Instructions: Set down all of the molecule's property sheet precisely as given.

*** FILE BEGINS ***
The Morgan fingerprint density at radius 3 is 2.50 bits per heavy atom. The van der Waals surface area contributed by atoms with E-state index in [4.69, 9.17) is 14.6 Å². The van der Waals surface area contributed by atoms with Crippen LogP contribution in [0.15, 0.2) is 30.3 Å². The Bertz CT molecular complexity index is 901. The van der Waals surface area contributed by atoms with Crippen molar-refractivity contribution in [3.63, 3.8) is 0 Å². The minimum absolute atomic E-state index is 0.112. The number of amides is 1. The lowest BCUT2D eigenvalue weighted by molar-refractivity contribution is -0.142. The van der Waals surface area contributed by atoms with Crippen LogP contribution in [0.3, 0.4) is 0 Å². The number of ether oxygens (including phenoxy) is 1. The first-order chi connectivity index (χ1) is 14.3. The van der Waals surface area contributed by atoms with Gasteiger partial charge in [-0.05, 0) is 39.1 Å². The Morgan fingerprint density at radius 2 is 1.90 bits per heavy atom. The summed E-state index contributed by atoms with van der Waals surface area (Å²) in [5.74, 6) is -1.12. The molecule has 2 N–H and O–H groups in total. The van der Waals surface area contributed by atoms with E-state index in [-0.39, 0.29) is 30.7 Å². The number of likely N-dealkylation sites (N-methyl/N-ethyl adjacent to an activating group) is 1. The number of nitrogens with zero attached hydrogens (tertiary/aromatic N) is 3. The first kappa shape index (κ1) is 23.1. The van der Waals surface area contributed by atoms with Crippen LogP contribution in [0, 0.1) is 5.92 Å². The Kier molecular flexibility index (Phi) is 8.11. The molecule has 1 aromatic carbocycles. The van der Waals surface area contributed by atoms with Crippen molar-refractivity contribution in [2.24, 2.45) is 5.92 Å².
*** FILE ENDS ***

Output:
The Morgan fingerprint density at radius 3 is 2.50 bits per heavy atom. The van der Waals surface area contributed by atoms with E-state index in [4.69, 9.17) is 14.6 Å². The van der Waals surface area contributed by atoms with Crippen LogP contribution in [0.15, 0.2) is 30.3 Å². The Bertz CT molecular complexity index is 901. The van der Waals surface area contributed by atoms with Crippen molar-refractivity contribution in [3.63, 3.8) is 0 Å². The minimum absolute atomic E-state index is 0.112. The number of amides is 1. The lowest BCUT2D eigenvalue weighted by molar-refractivity contribution is -0.142. The van der Waals surface area contributed by atoms with Crippen LogP contribution in [0.3, 0.4) is 0 Å². The number of ether oxygens (including phenoxy) is 1. The first-order chi connectivity index (χ1) is 14.3. The van der Waals surface area contributed by atoms with Gasteiger partial charge in [-0.05, 0) is 39.1 Å². The Morgan fingerprint density at radius 2 is 1.90 bits per heavy atom. The summed E-state index contributed by atoms with van der Waals surface area (Å²) in [5.74, 6) is -1.12. The molecule has 2 N–H and O–H groups in total. The van der Waals surface area contributed by atoms with E-state index in [-0.39, 0.29) is 30.7 Å². The number of likely N-dealkylation sites (N-methyl/N-ethyl adjacent to an activating group) is 1. The number of nitrogens with zero attached hydrogens (tertiary/aromatic N) is 3. The first kappa shape index (κ1) is 23.1. The van der Waals surface area contributed by atoms with Crippen LogP contribution in [0, 0.1) is 5.92 Å². The Kier molecular flexibility index (Phi) is 8.11. The molecule has 1 aromatic carbocycles. The van der Waals surface area contributed by atoms with Crippen molar-refractivity contribution in [2.24, 2.45) is 5.92 Å².